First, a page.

Places We Go – San Juan Islands, USA
And British Columbia, CA
July & August, 2009
Finally we found ourselves free to make plans – something we had not been able to do while the ailment controlled our lives. We are free to go for a month anyway; we have to come back for a checkup. We departed Bremerton, anchored over night in Port Ludlow, a favorite anchorage. Generally when we have been in there it has been fairly open, but the bay filled up that night. Next day it was on to Lopez Island and a rendezvous with DUTCH TREAT. We celebrated Bruce’s birthday and Peter’s which was coming up the next week. From Lopez Island we went to Friday Harbor on San Juan Island.
Friday Harbor is one of our favorite stops each summer. This time was special as we chose it as the place to celebrate our wedding anniversary. We had a white tablecloth dinner at the very popular restaurant called “The Place”. If you decide you want to eat there make sure you get reservations. It will be worth it!
We had a very unexpected and unusual experience while we were anchored with DUTCH TREAT in Mackaye Harbor on Lopez Island. Amazing as it seems to me now, we had never experienced lightning and thunder while underway or at anchor in the eight years we have been underway. I guess we have been lucky! However, the night we dined with Peter and Katherine the luck changed. As we were enjoying the evening, lighting started, then thunder, and then rain. We had dinked over to their boat when it was all sunny and warm. Now we found ourselves away from home and no rain gear. That really wasn’t the issue with me, though. Rain is doable. Lighting and thunder – especially the lightning part – ON WATER – is not something I particulary want to experience, and not in my little beater dinghy that putt-putts along! I was ready to spend the night in Peter and Katherine’s V-berth. I pretty much dug my heels in, intending not to leave DUTCH TREAT till the lightning moved on. By now you should know I am NOT the captain, and the captain said, “We have to go, dear. Can’t leave D/V all by herself, you know.” Well, I was really wanting to make an exception, but relented. Peter gave me a raincoat, we got into our little dink and off we went – in the rain, lightning, and thunder. Believe me, I counted by one thousands all the way home. I always quit about one thousand three. I figure I am safe by then – please don’t relieve me of that belief! The picture of DUTCH TREAT is the morning after the storm.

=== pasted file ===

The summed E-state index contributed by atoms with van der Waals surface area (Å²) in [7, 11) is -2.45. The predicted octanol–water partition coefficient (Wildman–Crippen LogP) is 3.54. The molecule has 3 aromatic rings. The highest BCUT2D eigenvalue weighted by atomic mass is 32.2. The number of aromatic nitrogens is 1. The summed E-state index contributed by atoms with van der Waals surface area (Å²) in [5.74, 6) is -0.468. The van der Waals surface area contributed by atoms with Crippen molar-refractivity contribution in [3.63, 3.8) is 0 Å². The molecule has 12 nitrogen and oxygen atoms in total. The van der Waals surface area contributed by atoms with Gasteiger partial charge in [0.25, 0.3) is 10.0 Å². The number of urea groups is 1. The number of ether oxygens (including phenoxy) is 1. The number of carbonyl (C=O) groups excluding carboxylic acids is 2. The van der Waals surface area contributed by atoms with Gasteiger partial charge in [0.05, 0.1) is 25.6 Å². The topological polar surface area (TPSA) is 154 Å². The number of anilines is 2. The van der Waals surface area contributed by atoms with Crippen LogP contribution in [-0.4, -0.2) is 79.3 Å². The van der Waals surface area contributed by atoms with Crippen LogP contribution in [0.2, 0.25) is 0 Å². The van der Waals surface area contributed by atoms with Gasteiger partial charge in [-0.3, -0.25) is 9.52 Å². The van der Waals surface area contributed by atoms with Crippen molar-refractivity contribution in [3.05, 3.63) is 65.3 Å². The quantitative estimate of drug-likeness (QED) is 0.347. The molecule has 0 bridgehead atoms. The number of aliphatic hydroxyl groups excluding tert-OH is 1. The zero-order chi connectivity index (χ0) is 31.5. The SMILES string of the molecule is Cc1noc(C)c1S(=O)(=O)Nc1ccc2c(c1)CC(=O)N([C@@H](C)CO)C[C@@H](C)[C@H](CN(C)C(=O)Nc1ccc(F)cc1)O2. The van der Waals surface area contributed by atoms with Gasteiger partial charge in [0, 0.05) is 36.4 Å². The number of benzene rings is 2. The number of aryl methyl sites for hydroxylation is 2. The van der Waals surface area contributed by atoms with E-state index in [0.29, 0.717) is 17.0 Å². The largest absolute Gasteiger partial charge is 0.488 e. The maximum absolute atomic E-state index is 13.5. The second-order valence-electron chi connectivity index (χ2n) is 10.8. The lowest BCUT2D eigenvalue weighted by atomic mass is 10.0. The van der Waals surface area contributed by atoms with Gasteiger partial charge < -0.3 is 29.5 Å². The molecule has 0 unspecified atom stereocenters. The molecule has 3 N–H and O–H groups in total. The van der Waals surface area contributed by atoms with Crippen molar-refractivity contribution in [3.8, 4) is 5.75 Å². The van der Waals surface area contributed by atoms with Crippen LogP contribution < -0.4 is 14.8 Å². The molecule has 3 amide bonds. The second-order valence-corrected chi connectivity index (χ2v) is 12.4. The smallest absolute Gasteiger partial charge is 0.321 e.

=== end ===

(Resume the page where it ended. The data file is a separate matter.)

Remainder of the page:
From Friday Harbor it was back to Anacortes via Blind Bay. We made a fast car trip into Seattle to the watermaker store for new hose connections, shopped for more fresh fruits at Pike Place Market and took care of some more business. Dear friends Mike and Karen, who we met in California on the docks, now boatless and living in the Anacortes area, came to dinner. We had a wonderful evening dining on DESERT VENTURE. Karen brought these beautiful hydrangeas from her garden – they are almost as pretty as she is!
And finally we are off! Where to? Would you believe Blind Bay? Yep! We met up with our friends on KIND OF BLUE one more time as they came back from Canada and we are headed into Canada. After a great BBQ rib dinner on KIND OF BLUE, we said adios and headed north to British Columbia, Canada. We anchored at Genoa Bay for one night. It had been a long day and we needed naps. No sense sitting at a dock to nap, right??